July 2018
Volume 59, Issue 9
Open Access
ARVO Annual Meeting Abstract  |   July 2018
Feasibility of Intraocular Forward-Imaging B-scan Optical Coherence Tomography Probe to Guide Subretinal Injections
Author Affiliations & Notes
  • TOMAS A Moreno
    Vanderbilt Eye Institute, Vanderbilt University Medical Center, Nashville, Tennessee, United States
  • Jin H Shen
    Vanderbilt Eye Institute, Vanderbilt University Medical Center, Nashville, Tennessee, United States
  • Yuankai Tao
    Biomedical Engineering , Vanderbilt University, Nashville, Tennessee, United States
  • Karen M Joos
    Vanderbilt Eye Institute, Vanderbilt University Medical Center, Nashville, Tennessee, United States
    Biomedical Engineering , Vanderbilt University, Nashville, Tennessee, United States
  • Footnotes
    Commercial Relationships   TOMAS Moreno, None; Jin Shen, Vanderbilt University (P); Yuankai Tao, Leica Microsystems (R), Vanderbilt University (P); Karen Joos, Vanderbilt University (P)
  • Footnotes
    Support  Sousan and Black Research Funds, NIH P30EY008126 to Vanderbilt Vision Research Center, Unrestricted Departmental Grant from Research to Prevent Blindness, Inc., N.Y. to the Vanderbilt Eye Institute
Investigative Ophthalmology & Visual Science July 2018, Vol.59, 286. doi:https://doi.org/
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      TOMAS A Moreno, Jin H Shen, Yuankai Tao, Karen M Joos; Feasibility of Intraocular Forward-Imaging B-scan Optical Coherence Tomography Probe to Guide Subretinal Injections. Invest. Ophthalmol. Vis. Sci. 2018;59(9):286. doi: https://doi.org/.

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      © ARVO (1962-2015); The Authors (2016-present)

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Abstract

Purpose : Subretinal injections are increasing important for gene therapy but require micrometer accuracy. Therefore, we investigated the feasibility of a novel optical coherence tomography (OCT) probe continuously imaging a microneedle tip to perform subretinal injections.

Methods : A 36-gauge coplanar needle attached to a 25-gauge B-scan OCT (870 nm) probe was introduced through a trocar into the vitreous cavity of fresh ex-vivo porcine eyes. The proximal end was connected to a microliter pump, which released 20 µL (200 µL/min) of green-dyed balanced salt solution. Subretinal injections were performed by viewing a split-screen heads-up display (TrueVision Systems Inc., Santa Barbara, CA) with the simultaneous en face 3D surgical microscope image on the left and the real-time unprocessed continuous B-scan OCT image from the probe on the right. Observations were recorded.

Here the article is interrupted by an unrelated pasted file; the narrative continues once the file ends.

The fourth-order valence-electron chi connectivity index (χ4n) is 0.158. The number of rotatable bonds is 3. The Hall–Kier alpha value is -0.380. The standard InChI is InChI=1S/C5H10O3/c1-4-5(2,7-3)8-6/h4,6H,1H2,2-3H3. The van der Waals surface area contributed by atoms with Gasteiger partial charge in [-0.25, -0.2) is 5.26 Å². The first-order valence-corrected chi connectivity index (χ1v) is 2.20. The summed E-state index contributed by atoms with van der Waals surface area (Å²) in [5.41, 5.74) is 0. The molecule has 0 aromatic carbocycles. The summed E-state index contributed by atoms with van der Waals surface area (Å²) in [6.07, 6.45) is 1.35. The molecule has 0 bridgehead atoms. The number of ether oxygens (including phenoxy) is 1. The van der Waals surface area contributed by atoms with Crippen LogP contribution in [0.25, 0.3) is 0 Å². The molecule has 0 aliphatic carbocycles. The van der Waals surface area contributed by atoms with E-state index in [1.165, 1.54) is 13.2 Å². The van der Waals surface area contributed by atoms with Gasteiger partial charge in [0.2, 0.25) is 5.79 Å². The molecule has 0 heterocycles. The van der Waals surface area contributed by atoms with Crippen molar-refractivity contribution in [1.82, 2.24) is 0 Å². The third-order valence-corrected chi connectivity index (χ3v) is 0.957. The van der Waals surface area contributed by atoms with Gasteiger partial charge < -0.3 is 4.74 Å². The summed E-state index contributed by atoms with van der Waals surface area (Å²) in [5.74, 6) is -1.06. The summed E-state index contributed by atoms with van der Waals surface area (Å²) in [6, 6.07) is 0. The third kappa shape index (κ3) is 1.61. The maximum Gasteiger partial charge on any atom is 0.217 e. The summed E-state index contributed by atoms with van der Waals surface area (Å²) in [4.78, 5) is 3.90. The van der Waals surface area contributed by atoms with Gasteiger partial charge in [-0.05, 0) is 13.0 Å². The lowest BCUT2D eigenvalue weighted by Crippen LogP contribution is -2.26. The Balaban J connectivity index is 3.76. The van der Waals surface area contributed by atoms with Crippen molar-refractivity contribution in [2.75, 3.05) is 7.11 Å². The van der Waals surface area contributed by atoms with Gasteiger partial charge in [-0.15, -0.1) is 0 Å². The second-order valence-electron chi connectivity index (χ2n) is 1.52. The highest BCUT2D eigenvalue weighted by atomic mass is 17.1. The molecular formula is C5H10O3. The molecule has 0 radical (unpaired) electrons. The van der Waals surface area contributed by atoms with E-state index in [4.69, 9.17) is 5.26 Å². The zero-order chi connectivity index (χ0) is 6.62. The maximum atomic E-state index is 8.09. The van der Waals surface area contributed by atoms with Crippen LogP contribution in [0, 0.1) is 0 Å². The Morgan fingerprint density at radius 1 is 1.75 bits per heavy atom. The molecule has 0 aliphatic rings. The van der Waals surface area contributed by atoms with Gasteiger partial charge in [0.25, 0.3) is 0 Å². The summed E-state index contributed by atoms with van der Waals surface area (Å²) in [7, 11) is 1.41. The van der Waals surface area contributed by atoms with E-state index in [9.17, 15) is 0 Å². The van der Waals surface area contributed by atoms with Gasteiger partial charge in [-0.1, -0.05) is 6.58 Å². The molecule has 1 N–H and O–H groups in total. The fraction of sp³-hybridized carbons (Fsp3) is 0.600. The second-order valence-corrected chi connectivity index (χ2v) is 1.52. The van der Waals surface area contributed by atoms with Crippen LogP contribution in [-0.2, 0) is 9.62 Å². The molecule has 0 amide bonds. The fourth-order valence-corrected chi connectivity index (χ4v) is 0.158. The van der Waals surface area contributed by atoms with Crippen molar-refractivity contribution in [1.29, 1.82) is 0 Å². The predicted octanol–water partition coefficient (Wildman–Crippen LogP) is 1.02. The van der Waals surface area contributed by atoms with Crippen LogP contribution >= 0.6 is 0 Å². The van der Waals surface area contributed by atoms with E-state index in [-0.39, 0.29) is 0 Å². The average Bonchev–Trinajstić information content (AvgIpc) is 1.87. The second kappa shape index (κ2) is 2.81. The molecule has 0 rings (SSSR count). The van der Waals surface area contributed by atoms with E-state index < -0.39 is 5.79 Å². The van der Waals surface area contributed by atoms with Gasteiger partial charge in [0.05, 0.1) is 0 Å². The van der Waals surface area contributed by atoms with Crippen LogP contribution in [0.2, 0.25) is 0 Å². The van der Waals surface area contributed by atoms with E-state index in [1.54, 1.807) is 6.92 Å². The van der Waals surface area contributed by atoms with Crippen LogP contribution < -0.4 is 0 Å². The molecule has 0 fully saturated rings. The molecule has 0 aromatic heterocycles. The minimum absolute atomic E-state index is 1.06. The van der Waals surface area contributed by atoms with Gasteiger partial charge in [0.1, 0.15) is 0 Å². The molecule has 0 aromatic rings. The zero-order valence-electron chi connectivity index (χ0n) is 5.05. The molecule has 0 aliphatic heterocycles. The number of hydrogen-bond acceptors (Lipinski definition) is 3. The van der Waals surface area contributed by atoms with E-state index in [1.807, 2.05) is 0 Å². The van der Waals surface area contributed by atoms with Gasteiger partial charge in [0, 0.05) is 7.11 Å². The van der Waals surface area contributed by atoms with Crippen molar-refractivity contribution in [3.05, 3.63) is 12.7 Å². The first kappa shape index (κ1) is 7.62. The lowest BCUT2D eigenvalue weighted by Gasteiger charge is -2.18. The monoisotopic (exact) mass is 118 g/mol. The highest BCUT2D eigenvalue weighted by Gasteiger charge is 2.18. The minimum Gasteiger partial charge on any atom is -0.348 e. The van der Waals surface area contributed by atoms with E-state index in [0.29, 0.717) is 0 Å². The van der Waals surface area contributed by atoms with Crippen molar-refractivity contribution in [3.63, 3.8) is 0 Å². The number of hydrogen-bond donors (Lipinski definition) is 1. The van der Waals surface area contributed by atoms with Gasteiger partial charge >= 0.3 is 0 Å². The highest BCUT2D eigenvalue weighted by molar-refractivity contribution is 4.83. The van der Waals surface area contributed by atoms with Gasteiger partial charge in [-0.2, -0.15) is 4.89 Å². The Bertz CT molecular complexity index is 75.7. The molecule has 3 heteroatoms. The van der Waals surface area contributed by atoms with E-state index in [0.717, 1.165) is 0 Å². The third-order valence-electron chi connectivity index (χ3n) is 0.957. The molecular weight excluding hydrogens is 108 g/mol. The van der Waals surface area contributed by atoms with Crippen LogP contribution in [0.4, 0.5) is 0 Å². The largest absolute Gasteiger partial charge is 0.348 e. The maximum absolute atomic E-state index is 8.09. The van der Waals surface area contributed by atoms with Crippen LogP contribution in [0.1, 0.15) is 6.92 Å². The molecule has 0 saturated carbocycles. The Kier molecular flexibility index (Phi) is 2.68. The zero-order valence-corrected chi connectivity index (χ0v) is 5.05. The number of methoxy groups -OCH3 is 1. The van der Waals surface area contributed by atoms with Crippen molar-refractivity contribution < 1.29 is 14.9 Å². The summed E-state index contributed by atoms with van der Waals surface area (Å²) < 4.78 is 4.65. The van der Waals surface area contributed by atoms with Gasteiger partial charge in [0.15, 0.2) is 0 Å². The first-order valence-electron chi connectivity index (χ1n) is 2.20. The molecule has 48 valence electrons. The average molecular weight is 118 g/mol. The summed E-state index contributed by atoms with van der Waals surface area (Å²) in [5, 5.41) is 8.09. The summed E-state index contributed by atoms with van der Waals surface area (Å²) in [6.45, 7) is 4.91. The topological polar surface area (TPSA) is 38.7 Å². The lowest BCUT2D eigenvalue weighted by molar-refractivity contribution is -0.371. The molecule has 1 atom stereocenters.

Results : The microneedle OCT probe successfully tracked the needle tip through the vitreous and retinal layers in real time to the desired subretinal location without entering the retinal pigment epithelium (RPE). It simultaneously imaged the needle tip and lifting of the retina from the RPE during injection. No focusing or tracking computer algorithms were required to maintain the needle tip image. The heads-up display permitted simultaneous real-time visualization of the microscope en face and B-scan OCT images to provide wide-field and localized inputs. The microneedle OCT probe also provided unique observations that were not readily seen en face. These included: 1) OCT visualization of the exact needle tip position at all times, 2) clear retinal imaging with subretinal injection performance despite corneal or lenticular media opacities, 3) RPE disturbance at the injection site, 4) imaging of the far peripheral retina, and 5) retinal edema formation during injection. Fluid reflux through the retinotomy was observed en face.

Conclusions : The novel microneedle OCT probe demonstrated capacity for subretinal injection delivery. The B-scan OCT device continuously imaged the needle tip traveling through the eye. It then visualized formation of the retinal bleb during injection.

This is an abstract that was submitted for the 2018 ARVO Annual Meeting, held in Honolulu, Hawaii, April 29 - May 3, 2018.

 

The microneedle OCT probe is performing a subretinal injection with the simultaneous en face microscope image and the B-scan OCT image displayed. (Arrows: needle tip, yellow; retina, red; subretinal fluid, green; RPE, blue; OCT probe, white).

The microneedle OCT probe is performing a subretinal injection with the simultaneous en face microscope image and the B-scan OCT image displayed. (Arrows: needle tip, yellow; retina, red; subretinal fluid, green; RPE, blue; OCT probe, white).

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